Just a few years ago, investment in women’s health was sparse. Global funding for the femtech sector had barely reached $100 million and there continued to be a glaring lack of research into critical areas such as female heart disease and gynecological disorders. That is finally changing, driven in large part by female funders who have identified the value in the sector and have started putting their money to work.

The Femtech Market Is Exploding

Historically, the female market was considered a niche market. Despite the fact that women make up half the population and manage the majority of household income, few companies marketed products directly to women. Some have explained this market inefficiency as the result of male investors struggling to understanding the value proposition.

But that hole in the market is now rapidly being filled. “Femtech,” a term coined in 2016 by Ida Tin, the founder of period- and fertility-tracking app Clue, refers to technologies and products that are designed for women’s health. This includes businesses focused on period care, pregnancy, childbirth, aging, menopause, fertility management and sexual health. According to Frost & Sullivan, femtech investments in 2018 totaled more than $400 million and are expected to increase to $50 billion by 2025.

This estimation is driven part by the broad range of products that are just now coming to market. For example, Maven, a digital health platform for women, raised $2 million in September 2018 to expand into breast-milk delivery. Other women’s health startups that have recently been funded include fertility solutions (Prelude Fertility, Rinovum, Celmatix, Progyny, Univfy, Conceivable, Nora), period and fertility tracking mobile apps (Flo, Clue, Glow, Natural Cycles, Maya, Ovia), period care goods (Lola, Lunapads, Thinx, Flex, Kasha, Cora, PMS Bites), products to support women’s sexual wellness (Nuelle, Sustain), and pregnancy and nursing care offerings (Bloomlife, Naya, Moxxily, Lucina, and Lia).

And Women Are Funding It

Much of the investment in femtech has been driven by another expanding market: female fund managers. Some funds are dedicated exclusively to funding women's health enterprises. Astarte Ventures invests in companies centered on the health and wellbeing of women and children. Portfolia, a venture platform financed almost exclusively by female investors, announced a new fund in 2018 that would focus exclusively on femtech.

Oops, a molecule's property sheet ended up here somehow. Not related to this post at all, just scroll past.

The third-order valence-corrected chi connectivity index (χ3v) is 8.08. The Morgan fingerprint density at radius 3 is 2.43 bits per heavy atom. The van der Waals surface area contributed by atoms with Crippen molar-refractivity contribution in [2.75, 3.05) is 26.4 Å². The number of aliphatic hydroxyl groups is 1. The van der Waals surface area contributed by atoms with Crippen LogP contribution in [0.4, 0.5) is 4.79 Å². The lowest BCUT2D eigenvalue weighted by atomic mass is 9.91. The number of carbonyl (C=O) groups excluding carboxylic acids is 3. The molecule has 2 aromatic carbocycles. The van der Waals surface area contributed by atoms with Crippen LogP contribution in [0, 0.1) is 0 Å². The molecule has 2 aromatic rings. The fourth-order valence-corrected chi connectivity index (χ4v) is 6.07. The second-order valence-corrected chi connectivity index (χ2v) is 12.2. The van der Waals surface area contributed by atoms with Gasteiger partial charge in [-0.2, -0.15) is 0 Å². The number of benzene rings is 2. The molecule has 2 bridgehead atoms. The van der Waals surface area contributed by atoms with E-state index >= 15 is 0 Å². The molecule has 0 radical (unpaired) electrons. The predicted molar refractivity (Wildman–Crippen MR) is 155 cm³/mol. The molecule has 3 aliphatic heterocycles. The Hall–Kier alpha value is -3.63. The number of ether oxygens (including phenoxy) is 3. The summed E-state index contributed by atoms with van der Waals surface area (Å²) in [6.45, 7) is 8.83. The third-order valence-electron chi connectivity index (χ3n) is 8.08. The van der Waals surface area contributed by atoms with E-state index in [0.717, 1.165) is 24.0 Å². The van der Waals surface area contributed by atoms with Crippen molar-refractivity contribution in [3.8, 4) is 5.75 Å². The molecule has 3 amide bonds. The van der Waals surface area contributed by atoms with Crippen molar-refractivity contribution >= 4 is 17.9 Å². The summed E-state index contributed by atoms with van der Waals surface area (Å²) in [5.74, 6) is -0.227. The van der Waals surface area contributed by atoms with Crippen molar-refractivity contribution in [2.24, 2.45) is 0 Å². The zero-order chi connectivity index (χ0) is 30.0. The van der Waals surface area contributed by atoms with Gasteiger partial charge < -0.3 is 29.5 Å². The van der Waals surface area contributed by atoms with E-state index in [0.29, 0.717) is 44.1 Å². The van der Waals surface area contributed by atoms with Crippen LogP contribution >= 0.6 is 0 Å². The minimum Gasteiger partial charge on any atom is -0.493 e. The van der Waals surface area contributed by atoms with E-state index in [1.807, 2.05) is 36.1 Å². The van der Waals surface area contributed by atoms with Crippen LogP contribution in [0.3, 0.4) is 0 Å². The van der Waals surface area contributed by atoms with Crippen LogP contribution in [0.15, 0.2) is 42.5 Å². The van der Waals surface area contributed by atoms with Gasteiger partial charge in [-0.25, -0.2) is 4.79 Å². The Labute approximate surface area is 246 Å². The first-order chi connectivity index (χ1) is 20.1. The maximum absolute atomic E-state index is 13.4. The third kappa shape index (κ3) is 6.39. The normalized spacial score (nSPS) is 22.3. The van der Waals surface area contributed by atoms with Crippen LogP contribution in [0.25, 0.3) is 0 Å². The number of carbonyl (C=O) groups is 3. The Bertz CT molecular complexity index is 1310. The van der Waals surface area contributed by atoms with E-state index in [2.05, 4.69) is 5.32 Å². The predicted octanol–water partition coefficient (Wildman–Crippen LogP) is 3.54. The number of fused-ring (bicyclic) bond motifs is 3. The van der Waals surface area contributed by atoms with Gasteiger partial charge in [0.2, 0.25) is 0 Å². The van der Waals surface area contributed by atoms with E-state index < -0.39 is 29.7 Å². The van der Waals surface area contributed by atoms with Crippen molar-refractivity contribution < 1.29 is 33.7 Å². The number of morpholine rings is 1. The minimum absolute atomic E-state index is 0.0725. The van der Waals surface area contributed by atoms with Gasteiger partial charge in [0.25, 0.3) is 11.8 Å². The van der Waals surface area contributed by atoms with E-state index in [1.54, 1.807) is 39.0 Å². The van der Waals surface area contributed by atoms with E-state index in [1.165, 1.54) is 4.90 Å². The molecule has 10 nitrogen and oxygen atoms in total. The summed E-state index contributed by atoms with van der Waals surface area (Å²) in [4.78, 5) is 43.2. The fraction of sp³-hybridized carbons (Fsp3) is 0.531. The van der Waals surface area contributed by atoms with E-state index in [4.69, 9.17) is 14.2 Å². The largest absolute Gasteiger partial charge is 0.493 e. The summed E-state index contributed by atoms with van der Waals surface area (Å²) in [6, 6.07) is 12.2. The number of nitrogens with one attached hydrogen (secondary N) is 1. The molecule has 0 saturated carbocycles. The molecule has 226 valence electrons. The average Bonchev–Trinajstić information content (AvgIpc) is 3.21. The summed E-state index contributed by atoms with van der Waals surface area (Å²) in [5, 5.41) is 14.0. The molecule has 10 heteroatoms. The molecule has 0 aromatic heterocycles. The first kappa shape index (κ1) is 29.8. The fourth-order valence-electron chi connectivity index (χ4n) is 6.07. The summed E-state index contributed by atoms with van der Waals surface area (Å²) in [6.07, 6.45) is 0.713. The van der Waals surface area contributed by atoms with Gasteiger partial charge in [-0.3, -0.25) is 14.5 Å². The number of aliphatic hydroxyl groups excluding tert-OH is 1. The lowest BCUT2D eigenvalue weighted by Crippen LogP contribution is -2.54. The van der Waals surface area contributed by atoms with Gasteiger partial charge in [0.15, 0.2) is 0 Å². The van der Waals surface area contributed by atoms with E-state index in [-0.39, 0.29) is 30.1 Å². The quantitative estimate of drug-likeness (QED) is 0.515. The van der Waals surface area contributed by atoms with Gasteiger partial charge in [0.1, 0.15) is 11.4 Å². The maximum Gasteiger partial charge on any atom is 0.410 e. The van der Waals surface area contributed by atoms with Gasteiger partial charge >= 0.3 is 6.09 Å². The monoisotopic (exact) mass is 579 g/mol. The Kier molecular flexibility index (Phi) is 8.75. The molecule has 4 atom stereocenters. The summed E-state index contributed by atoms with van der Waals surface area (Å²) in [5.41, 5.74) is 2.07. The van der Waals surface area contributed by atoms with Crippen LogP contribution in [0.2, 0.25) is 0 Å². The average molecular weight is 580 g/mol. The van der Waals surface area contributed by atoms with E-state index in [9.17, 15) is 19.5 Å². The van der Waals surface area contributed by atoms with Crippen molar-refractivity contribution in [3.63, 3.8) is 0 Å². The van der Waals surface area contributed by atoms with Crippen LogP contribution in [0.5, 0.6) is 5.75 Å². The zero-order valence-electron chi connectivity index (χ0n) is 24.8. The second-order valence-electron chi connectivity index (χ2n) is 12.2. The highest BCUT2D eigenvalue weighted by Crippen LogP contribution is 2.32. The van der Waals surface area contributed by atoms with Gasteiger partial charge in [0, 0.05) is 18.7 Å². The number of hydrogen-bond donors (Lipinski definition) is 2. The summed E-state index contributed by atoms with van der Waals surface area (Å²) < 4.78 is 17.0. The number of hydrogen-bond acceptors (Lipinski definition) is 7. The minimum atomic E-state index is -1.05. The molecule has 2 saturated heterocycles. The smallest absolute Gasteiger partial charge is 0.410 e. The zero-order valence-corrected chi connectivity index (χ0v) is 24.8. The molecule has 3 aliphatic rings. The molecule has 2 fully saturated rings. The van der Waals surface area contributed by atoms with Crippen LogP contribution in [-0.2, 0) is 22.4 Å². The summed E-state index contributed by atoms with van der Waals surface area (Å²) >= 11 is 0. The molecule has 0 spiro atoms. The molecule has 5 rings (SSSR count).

Some women who have launched more traditional funds, where investing in startups may be outside their investment directive, are also finding ways to leverage diverse investment strategies. Private equity fund Turning Rock Partners and hedge fund Impactive Capital are reviewing investments through the lens of ESG (Environmental, Social and Governance investing), which champions diverse governing teams and strategies. Female funders are also expanding beyond the traditional fund structure. The First Women’s Bank of Chicago will be launched in large part to support women through traditional loans. We should not, however, understate the work that is still ahead. Last year women-owned private equity and hedge funds managed less than 4% of industry AUM, and less than 3% of venture capital investments went to female founders. Let’s hope these numbers have changed when we update this alert in 2020.

Continued investment in women-focused products by venture capital and traditional investors optimistically will lead not only to innovation in women’s health, but also to improvements in female representation on investor boards and C-suites, and may help close the gap in science and technology positions for female clinical researchers and computer engineers. Significantly, this kind of investment can also increase access to care and job opportunities for women in rural areas and developing countries—truly making women investing in women a cause for celebration.